When Cindy Paulson escaped the clutches of Robert Hansen on Sunday, June 13, 1983, it initially seemed like an isolated incident in a series of missing dancer investigations that were going nowhere. By the time Cindy was kidnapped, police already had the names of fifteen men with whom prostitutes and dancers reported having strange encounters.
And, realistically, the Paulson kidnapping and rape, serious as it was, had not edged into murder. In those days, Alaska had lots of murders to deal with, including the Sherry Morrow homicide. As always, homicides sucked up lots of resources.
So when the Sherry Morrow case was assigned to Trooper Sgt. Lyle Haugsven that June in 1983, it came as a package — he was also assigned the Cindy Paulson case. It was a twofer. It was a shit sandwich.
“This was no stroke of luck for [Haugsven]. His fellow troopers regarded the Morrow case as a hopeless one and the Paulson case would prove no less difficult to put together. Despite these odds, Haugsven was determined to see them through…
“[But] because the Morrow case entailed a lot of work, the Cindy Paulson case seemed like a nuisance. It was true that there was talk of Hansen as a possible suspect in the Morrow homicide — because of his actions in the Paulson case — but he was merely one of many suspects in a case that was going nowhere. Nevertheless, Haugsven decided to take a closer look at Hansen, on the off chance there was a link to the Morrow investigation.”
Excerpt From: Walter Gilmour & Leland E. Hale. “Butcher, Baker.”
It’s the reality of police work that investigators are rarely assigned a single case. The ’80s were a busy time for homicides in Alaska. That Haugsven had two cases added to his workload was not unusual. Even if — especially if — these cases were going nowhere fast. One of Haugsven’s genius moves was to have Hansen’s flights tracked, on the notion that an airplane provided the best access to the remote Knik River location where Morrow’s body was found.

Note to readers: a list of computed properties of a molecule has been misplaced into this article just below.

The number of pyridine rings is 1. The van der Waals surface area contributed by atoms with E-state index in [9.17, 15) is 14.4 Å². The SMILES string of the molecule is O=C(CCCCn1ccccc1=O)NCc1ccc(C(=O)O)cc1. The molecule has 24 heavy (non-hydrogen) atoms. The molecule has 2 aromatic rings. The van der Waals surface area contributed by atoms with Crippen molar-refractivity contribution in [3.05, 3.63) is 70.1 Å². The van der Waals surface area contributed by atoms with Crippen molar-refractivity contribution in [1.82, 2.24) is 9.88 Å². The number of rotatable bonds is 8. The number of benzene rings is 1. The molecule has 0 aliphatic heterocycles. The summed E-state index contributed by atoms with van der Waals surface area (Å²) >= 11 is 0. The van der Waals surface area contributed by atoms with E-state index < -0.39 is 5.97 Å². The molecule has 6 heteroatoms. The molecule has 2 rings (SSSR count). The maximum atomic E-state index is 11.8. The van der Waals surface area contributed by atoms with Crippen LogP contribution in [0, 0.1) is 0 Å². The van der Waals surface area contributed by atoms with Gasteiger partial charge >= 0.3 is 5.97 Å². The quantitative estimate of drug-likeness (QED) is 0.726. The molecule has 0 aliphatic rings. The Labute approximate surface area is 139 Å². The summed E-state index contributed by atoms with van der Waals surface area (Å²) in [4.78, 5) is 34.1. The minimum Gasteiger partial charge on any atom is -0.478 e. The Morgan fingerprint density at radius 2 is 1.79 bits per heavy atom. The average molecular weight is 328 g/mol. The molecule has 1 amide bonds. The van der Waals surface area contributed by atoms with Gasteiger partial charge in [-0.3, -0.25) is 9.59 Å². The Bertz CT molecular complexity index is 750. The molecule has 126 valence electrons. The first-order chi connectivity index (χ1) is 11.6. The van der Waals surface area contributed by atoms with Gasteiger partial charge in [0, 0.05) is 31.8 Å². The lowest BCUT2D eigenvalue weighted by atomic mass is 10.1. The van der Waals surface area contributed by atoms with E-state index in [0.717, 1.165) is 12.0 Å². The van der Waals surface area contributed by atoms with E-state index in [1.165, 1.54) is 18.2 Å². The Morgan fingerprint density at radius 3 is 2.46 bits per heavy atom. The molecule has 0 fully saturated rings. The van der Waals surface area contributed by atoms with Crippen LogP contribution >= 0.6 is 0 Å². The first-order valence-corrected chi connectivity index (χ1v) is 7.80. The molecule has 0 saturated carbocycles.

But when another body was found on the Knik River on September 2, 1983. Sgt. Haugsven happened to be on leave for two weeks. Troopers scrambled to fill the gap.
Troopers at Knik River gravesite
First up was Sgt. Edward Stauber, who’d been promoted to sergeant only a year earlier, . Stauber’s biggest challenge was just getting to the scene. It was increasingly evident that their killer was using the Alaska bush as his ultimate weapon. Significantly, Stauber was a temporary fill-in until Haugsven returned from leave — and was himself scheduled to take leave for a major charity run. It was not the best staff scheduling; the revolving door was now fully operational.
 After retiring in 1997, Sgt. Stauber suffered a tragic accident. On Saturday, December 8, 2001, he was on his way back to Anchorage from his daughter’s wedding in Talkeetna; his 25 year-old son was in the passenger seat, while his wife Nancy followed in the car behind them.
At about 7 p.m., near Mile 74 Parks Hwy. in Willow, Stauber apparently hit an icy patch and swerved sideways, crossing into the northbound lane. The Hogan family of Palmer was in the other vehicle, a 1996 Ford Pickup traveling north. The family told troopers that Stauber seemed to be trying to avoid the accident by tapping on his brakes and swerving to the right. The pickup hit the passenger side of Stauber’s Ford Explorer. The Hogan’s suffered minor injuries. Both Ed Stauber and his son were killed.
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